Juliet & the Lonesome Romeos (review)

Juliet & the Lonesome Romeos – No Regrets (Tree O Records) review

On the front cover of her band’s debut album, No Regrets, Juliet Simmons Dinallo is leaning against a vintage gasoline pump, clad in a cowboy hat and denim jacket – signals of the no-frills rock & country blend that lies inside.  And, that’s probably the most satisfying thing about the record – it straddles the line between the two genres, leaning one way or another, depending on what the song needs.

The album opens with “No Regrets,” a midtempo goodbye song.  Juliet has a voice that can be both sweet and forceful.  At times, she sounds like a harder-edged Rosanne Cash.  There’s a longing sincerity that she imparts on “Song For You,” yet the very next track, she turns on the sass as she growls at “Narcissus.”  That song is a fine example what her backing band, the Lonesome Romeos, bring to the table – it’s their gritty, Heartbreakers-infused rock with a hint of Buck Owens sprinkled in, that really elevates the song to greatness.  These would be fine tracks in acoustic form, but the band gives them the kick that they need –  kinda like sprinkling some hot sauce on your favorite meal.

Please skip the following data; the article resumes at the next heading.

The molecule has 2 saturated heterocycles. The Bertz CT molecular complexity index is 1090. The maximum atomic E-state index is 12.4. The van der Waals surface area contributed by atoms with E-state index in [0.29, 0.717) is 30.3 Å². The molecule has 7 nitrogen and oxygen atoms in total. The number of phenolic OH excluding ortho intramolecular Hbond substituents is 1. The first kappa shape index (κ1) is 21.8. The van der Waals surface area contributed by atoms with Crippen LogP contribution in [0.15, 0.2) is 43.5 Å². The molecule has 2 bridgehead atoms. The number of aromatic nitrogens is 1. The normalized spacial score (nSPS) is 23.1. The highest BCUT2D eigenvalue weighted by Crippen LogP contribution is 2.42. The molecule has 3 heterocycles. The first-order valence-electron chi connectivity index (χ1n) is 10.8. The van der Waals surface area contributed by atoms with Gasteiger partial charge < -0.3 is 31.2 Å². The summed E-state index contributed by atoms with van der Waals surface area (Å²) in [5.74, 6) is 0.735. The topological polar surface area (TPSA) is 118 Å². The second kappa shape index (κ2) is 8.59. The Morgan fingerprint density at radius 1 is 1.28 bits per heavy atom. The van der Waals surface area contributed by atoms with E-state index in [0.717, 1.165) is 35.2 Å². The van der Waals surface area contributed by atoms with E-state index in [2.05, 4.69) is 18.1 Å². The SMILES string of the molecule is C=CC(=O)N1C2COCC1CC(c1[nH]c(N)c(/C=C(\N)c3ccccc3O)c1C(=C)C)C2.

“Wishing Well” is the real standout – opening with a slinky guitar line grabbed right out of the Stax catalog, it’s a chronicle through the years of how a woman deals with a long lost love, with Juliet turning in a passionate vocal.

The jangling twelve-string guitar of “Last Kiss” has harmonies that sound like a twangier Bangles.  “Faded Highway” is a tear-in-your-beer country ballad, complete with pedal steel.  Another surprise is “September Day,” a song that deals with the Hurricane Katrina disaster and somehow manages to be both poignant and biting (toward politicians).

Between fine singing and gritty accompaniment, No Regrets is a fine debut for Juliet & the Lonesome Romeos.  –Tony Peters